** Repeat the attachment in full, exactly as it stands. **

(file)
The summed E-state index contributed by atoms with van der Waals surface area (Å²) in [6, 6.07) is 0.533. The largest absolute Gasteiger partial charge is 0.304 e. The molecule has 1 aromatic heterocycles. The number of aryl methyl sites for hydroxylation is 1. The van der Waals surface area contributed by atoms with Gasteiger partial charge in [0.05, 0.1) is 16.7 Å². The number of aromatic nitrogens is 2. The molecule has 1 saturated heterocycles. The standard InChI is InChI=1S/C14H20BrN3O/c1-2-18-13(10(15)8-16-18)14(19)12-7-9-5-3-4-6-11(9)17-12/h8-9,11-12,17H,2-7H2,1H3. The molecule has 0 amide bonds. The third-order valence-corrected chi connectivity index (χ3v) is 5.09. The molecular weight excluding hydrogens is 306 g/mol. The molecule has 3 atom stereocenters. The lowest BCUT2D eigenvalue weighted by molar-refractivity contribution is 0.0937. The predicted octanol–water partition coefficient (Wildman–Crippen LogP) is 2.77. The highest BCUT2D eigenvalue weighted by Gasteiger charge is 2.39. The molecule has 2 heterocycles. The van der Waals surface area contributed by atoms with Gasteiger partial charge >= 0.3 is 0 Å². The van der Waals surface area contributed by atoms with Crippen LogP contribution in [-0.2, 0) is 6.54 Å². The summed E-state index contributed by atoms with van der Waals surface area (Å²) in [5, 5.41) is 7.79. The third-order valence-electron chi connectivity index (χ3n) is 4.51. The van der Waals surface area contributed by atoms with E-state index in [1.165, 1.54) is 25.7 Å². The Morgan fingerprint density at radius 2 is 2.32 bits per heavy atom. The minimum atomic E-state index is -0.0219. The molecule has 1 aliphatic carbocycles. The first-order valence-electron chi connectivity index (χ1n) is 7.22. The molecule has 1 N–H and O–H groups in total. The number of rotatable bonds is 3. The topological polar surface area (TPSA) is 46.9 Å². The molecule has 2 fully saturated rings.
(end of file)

The summed E-state index contributed by atoms with van der Waals surface area (Å²) in [6, 6.07) is 0.533. The largest absolute Gasteiger partial charge is 0.304 e. The molecule has 1 aromatic heterocycles. The number of aryl methyl sites for hydroxylation is 1. The van der Waals surface area contributed by atoms with Gasteiger partial charge in [0.05, 0.1) is 16.7 Å². The number of aromatic nitrogens is 2. The molecule has 1 saturated heterocycles. The standard InChI is InChI=1S/C14H20BrN3O/c1-2-18-13(10(15)8-16-18)14(19)12-7-9-5-3-4-6-11(9)17-12/h8-9,11-12,17H,2-7H2,1H3. The molecule has 0 amide bonds. The third-order valence-corrected chi connectivity index (χ3v) is 5.09. The molecular weight excluding hydrogens is 306 g/mol. The molecule has 3 atom stereocenters. The lowest BCUT2D eigenvalue weighted by molar-refractivity contribution is 0.0937. The predicted octanol–water partition coefficient (Wildman–Crippen LogP) is 2.77. The highest BCUT2D eigenvalue weighted by Gasteiger charge is 2.39. The molecule has 2 heterocycles. The van der Waals surface area contributed by atoms with Gasteiger partial charge >= 0.3 is 0 Å². The van der Waals surface area contributed by atoms with Crippen LogP contribution in [-0.2, 0) is 6.54 Å². The summed E-state index contributed by atoms with van der Waals surface area (Å²) in [5, 5.41) is 7.79. The third-order valence-electron chi connectivity index (χ3n) is 4.51. The van der Waals surface area contributed by atoms with E-state index in [1.165, 1.54) is 25.7 Å². The Morgan fingerprint density at radius 2 is 2.32 bits per heavy atom. The minimum atomic E-state index is -0.0219. The molecule has 1 aliphatic carbocycles. The first-order valence-electron chi connectivity index (χ1n) is 7.22. The molecule has 1 N–H and O–H groups in total. The number of rotatable bonds is 3. The topological polar surface area (TPSA) is 46.9 Å². The molecule has 2 fully saturated rings.